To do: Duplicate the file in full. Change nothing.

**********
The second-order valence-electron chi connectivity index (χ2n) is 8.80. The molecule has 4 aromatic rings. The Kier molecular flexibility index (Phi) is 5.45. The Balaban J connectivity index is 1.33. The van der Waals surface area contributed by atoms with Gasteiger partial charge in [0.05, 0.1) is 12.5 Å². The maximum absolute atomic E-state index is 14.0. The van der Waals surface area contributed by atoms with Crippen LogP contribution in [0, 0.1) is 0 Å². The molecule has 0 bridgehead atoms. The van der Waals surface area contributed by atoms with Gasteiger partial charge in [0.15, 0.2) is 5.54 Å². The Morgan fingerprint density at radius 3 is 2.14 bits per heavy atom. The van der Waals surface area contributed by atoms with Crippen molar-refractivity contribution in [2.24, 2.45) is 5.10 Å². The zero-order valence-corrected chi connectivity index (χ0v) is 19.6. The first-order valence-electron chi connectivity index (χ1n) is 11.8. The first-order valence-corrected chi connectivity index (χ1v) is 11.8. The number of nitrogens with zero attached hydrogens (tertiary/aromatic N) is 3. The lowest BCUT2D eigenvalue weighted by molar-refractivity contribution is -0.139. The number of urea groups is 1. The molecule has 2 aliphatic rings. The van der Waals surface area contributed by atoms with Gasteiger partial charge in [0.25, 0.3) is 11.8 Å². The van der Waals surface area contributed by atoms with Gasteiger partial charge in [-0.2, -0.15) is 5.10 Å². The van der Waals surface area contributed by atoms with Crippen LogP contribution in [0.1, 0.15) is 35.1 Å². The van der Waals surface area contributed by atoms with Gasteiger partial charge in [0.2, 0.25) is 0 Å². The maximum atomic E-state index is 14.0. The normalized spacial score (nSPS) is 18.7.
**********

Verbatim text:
The second-order valence-electron chi connectivity index (χ2n) is 8.80. The molecule has 4 aromatic rings. The Kier molecular flexibility index (Phi) is 5.45. The Balaban J connectivity index is 1.33. The van der Waals surface area contributed by atoms with Gasteiger partial charge in [0.05, 0.1) is 12.5 Å². The maximum absolute atomic E-state index is 14.0. The van der Waals surface area contributed by atoms with Crippen LogP contribution in [0, 0.1) is 0 Å². The molecule has 0 bridgehead atoms. The van der Waals surface area contributed by atoms with Gasteiger partial charge in [0.15, 0.2) is 5.54 Å². The Morgan fingerprint density at radius 3 is 2.14 bits per heavy atom. The van der Waals surface area contributed by atoms with Crippen molar-refractivity contribution in [2.24, 2.45) is 5.10 Å². The zero-order valence-corrected chi connectivity index (χ0v) is 19.6. The first-order valence-electron chi connectivity index (χ1n) is 11.8. The first-order valence-corrected chi connectivity index (χ1v) is 11.8. The number of nitrogens with zero attached hydrogens (tertiary/aromatic N) is 3. The lowest BCUT2D eigenvalue weighted by molar-refractivity contribution is -0.139. The number of urea groups is 1. The molecule has 2 aliphatic rings. The van der Waals surface area contributed by atoms with Gasteiger partial charge in [0.25, 0.3) is 11.8 Å². The van der Waals surface area contributed by atoms with Gasteiger partial charge in [-0.2, -0.15) is 5.10 Å². The van der Waals surface area contributed by atoms with Crippen LogP contribution in [0.1, 0.15) is 35.1 Å². The van der Waals surface area contributed by atoms with Gasteiger partial charge in [0.2, 0.25) is 0 Å². The maximum atomic E-state index is 14.0. The normalized spacial score (nSPS) is 18.7.